Aalto's well preserved domicile (00 358 9 480 123) is at Riihitie 20 in Munkkiniemi. He created this splendid red-brick and glass cube in the 1930s and filled it with experimental and classic designs. Visitors can take a look for themselves from 2pm-6pm, Tuesday to Sunday.
A huge swath of Aalto's work can be found in Jyvaskyla, including the town's university, the cultural centre and the police station. But the first port of call should be the Alvar Aalto Museum, (00 358 14 624 809), at Alvar Aallon katu 7, which is open 11am-6pm, Tuesday to Sunday. There are also examples of his work in the town of Seinajoki, which can be reached by train (www.vr.fi) from Helsinki in just under four hours. The town is famous for its tango festival but it's also known for its collection of Aalto municipal buildings. Look for the church, the library, the town hall and the theatre, all of which are located on Kirkkokatu or Koulukatu.
Rovaniemi, the capital of Lapland, is home to one of Aalto's most famous creations, the Lappia Hall (00 358 16 356 2096), at Jorma Etontie 8a. Visitors can look around the building, but by appointment only. Next door to the Lappia is the Aalto-designed Rovaniemi Library (00 358 16 32 21). It's open open to the public from 11am-8pm Monday to Thursday, 11am-5pm Friday, 11am-4pm Saturday.
The Paimio Sanatorium (00 358 2 474 5440), in Salo, also accessible by train and bus from Helsinki in just over two hours, is the building that placed Aalto on the architectural map. It was designed in 1929, and everything from the door handles to the plans for the building was created by Aalto. It is without doubt a Modernist classic. Visitors must make an appointment with Helena Kaartinen.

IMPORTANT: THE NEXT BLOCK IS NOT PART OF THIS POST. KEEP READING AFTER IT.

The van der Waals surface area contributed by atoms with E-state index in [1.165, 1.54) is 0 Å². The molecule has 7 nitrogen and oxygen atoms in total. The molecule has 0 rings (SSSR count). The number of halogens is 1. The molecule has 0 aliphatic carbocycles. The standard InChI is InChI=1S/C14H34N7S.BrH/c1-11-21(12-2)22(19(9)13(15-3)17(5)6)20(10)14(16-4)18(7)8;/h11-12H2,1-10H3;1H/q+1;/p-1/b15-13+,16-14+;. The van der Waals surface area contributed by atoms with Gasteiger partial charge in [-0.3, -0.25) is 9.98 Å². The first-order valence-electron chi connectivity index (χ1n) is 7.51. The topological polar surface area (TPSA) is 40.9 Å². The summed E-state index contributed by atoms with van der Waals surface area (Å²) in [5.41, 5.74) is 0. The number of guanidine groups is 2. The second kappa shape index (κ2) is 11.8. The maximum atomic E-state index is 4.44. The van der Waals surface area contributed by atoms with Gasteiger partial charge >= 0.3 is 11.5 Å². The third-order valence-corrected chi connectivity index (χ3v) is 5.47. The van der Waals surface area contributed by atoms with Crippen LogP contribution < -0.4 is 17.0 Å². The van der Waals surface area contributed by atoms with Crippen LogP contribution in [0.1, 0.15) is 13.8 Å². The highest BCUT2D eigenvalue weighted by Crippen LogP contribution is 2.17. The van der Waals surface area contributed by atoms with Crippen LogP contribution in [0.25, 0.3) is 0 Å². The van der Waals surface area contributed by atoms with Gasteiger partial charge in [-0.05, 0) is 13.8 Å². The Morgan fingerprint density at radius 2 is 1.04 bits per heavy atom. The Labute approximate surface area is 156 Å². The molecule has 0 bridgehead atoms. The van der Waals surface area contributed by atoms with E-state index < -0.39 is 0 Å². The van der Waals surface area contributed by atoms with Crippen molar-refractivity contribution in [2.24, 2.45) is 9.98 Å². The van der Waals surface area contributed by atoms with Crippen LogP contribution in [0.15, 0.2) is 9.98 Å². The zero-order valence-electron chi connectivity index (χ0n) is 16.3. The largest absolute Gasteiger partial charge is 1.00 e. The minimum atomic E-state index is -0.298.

By now you should have become an Aalto devotee. For a souvenir head for Artek (www.artek.fi), at Etelesplanadi 18, in Helsinki, a shop set up by Aalto and his influential first wife, Aino, in the 1930s. Just over the road is Iittala (www.iittala.fi), at Pohjoisesplanadi 25, which sells Aino and Alvar's glass works.
You can even dine in a restaurant designed by the great man himself - it also happens to be one of the best places to eat in Helsinki. The Savoy (00 358 9 684 4020), on the eighth floor of an office building at Etelesplanadi 14, has wood panelling, leather seating, low lighting and city views. Everything - tables, chairs, lamps - is original Aalto.
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How to get there
Finnair (0870-241 4411; www.finnair.co.uk) flies direct from Manchester and London to Helsinki with prices starting at £155 return. Internal flights from Helsinki to Jyvaskyla and Rovaniemi start at around £142 return.
Where to stay
The Scandic Hotel Simonkentta, 9 Simonkatu, Helsinki (00 358 968 380, www.scandic-hotels.com) has double rooms starting at €100 (£71) per night with breakfast.
Finnish Tourist Board (020-7365 2512; www.visitfinland.com/uk) and the Aalto Foundation's website (www.alvaraalto.fi). Furniture and glass work by Alvar Aalto can be sourced through London-based Scandinavian design specialist Skandium, 86 Marylebone High Street, London W1 (020-7935 2077; www.skandium.com).Reuse content